Plant-based diets can have a host of positive health effects in people with type 2 diabetes, according to a new review published in the journal Clinical Nutrition.
More than 100 million Americans currently have diabetes or prediabetes - and those with the condition are two to four times more likely to die from cardiovascular disease than those who do not have diabetes.
The study, which assessed the effectiveness of vegan and vegetarian diets for diabetes patients, concluded that ditching animal products can lead to improved glycemic control, weight loss, and lowered cholesterol levels - all cardiometabolic risk factors.
The study's authors reviewed nine randomized controlled trials that assessed the effectiveness of vegan and vegetarian diets for diabetes patients.
The results showed that those who ate a plant-based diet lowered their cholesterol, lost weight, lowered HbA1c levels, and improved other cardiometabolic risk factors when compared to those who ate a non-vegetarian diet.
Study co-author Hana Kahleova, M.D., Ph.D., Director of Clinical Research at the Physicians Committee for Responsible Medicine, said: "The link between diabetes and cardiovascular disease is strong. 60 to 70 percent of people who have type 2 diabetes die of heart disease.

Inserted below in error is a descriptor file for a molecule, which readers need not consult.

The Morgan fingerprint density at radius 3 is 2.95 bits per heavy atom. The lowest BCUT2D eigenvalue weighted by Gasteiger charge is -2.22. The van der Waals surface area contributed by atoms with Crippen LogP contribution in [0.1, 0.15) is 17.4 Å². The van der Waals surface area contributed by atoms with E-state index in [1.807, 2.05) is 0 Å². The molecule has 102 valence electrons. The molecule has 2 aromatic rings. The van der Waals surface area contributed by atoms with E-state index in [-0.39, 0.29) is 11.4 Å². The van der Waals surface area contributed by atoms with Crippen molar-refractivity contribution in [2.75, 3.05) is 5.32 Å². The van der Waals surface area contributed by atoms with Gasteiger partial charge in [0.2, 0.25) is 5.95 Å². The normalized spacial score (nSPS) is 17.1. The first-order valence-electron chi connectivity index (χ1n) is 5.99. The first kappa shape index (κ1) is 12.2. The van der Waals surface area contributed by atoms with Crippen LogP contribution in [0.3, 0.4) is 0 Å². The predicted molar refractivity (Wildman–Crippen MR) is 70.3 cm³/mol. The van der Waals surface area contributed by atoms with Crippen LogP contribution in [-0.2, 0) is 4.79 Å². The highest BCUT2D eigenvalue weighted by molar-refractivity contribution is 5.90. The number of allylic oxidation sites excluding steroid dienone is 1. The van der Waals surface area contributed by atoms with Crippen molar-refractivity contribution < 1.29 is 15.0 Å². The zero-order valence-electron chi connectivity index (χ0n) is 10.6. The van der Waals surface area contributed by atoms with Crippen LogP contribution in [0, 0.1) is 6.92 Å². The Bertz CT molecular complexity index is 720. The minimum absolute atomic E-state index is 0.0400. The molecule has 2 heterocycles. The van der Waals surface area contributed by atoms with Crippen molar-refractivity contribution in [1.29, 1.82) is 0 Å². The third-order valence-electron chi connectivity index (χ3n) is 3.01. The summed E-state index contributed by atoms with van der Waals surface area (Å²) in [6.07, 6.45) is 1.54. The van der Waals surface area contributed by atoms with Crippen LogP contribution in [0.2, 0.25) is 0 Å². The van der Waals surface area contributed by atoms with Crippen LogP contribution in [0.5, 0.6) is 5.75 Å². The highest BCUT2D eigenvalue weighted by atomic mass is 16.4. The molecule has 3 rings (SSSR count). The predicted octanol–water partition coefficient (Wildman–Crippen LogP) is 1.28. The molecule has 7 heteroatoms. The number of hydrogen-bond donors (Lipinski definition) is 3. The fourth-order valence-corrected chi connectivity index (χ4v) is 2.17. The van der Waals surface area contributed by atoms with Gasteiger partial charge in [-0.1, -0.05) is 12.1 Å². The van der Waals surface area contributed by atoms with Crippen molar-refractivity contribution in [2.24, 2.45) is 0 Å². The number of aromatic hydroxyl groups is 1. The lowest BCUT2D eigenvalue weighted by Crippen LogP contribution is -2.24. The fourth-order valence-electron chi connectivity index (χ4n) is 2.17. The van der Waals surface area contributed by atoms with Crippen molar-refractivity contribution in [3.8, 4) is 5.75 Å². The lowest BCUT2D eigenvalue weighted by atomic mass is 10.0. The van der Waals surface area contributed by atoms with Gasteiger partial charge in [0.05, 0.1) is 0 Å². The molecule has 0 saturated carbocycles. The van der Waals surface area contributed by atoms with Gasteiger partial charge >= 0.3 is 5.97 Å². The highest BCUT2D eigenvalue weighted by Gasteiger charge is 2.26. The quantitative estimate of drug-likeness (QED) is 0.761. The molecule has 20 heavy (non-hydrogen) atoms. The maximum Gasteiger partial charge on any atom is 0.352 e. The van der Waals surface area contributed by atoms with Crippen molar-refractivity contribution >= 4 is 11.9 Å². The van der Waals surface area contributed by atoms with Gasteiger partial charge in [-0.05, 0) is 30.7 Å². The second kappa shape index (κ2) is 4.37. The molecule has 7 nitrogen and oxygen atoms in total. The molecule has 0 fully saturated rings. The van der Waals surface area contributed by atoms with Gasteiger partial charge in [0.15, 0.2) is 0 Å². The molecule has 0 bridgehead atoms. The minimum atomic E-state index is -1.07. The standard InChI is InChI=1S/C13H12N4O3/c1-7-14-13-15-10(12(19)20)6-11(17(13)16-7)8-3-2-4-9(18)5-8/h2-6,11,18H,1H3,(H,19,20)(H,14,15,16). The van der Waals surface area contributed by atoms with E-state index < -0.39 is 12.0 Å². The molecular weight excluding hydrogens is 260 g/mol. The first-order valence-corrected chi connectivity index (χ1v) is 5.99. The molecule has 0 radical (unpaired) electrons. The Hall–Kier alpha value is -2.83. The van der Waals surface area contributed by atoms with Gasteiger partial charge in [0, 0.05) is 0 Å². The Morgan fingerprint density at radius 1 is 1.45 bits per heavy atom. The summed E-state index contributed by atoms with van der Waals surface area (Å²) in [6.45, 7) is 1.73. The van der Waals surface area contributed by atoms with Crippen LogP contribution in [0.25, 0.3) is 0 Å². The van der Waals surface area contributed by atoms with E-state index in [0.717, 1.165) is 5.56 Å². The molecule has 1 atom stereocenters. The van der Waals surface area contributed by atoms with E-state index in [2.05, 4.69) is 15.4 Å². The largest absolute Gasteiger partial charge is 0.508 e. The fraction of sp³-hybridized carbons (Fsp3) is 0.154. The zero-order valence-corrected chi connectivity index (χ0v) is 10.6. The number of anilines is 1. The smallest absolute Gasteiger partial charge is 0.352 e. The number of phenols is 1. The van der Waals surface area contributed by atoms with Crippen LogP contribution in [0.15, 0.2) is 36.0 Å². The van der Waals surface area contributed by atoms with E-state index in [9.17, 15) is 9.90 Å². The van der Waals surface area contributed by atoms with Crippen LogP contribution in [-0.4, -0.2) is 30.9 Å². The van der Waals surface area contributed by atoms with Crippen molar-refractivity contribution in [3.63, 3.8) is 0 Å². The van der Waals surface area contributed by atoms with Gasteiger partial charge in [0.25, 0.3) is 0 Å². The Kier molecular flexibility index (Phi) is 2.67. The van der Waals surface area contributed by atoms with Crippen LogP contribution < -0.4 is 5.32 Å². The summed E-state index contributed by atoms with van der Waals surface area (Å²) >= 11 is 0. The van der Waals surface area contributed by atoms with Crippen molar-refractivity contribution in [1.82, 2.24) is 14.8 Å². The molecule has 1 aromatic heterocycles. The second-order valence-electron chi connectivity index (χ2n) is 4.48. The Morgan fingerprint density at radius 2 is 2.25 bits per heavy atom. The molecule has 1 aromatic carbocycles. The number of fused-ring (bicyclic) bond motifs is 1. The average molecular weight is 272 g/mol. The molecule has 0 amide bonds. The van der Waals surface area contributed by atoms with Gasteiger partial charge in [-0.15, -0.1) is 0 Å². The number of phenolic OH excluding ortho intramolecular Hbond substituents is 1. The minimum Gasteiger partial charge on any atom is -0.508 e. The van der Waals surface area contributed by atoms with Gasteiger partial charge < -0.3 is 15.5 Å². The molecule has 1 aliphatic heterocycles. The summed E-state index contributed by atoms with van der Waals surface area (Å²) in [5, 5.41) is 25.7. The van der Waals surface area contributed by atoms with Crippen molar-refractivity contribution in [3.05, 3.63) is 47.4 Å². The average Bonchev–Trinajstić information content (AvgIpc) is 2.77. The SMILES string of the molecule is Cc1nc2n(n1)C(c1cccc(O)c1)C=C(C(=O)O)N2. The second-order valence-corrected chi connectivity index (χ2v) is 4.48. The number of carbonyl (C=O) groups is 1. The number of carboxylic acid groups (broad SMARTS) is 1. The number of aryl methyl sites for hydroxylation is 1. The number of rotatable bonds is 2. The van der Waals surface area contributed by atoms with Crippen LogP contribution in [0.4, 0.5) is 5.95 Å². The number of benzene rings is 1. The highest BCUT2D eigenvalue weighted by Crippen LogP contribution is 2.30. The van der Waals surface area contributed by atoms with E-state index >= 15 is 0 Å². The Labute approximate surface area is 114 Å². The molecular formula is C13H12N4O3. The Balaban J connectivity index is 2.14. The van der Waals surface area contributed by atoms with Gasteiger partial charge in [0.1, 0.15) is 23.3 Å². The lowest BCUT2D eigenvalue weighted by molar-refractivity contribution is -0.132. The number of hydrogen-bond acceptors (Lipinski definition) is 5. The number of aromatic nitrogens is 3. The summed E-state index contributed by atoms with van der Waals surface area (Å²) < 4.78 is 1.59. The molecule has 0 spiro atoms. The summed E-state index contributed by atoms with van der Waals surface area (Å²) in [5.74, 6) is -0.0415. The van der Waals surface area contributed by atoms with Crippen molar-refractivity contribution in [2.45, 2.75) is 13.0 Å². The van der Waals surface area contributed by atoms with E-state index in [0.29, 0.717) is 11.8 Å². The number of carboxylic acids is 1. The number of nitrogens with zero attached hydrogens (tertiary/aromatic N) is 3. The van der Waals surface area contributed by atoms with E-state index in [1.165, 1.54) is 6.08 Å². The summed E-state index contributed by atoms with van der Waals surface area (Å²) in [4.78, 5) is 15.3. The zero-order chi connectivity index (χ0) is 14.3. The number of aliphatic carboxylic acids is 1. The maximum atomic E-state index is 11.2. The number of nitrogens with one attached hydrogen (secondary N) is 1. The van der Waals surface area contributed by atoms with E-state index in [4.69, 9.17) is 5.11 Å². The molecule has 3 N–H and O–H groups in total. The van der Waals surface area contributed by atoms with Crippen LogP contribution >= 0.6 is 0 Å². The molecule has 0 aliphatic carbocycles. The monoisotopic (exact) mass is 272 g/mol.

"The good news is that this study shows that the same simple prescription - eating a plant-based diet - can reduce our risk for heart problems and improve type 2 diabetes at the same time."
The study authors add that that plant-based diets, which center on fruits, vegetables, grains, and legumes, can benefit both glycemic control and cardiovascular health, because they are low in saturated fat, rich in phytochemicals, high in fiber, and often rich in low-glycemic fruits and vegetables.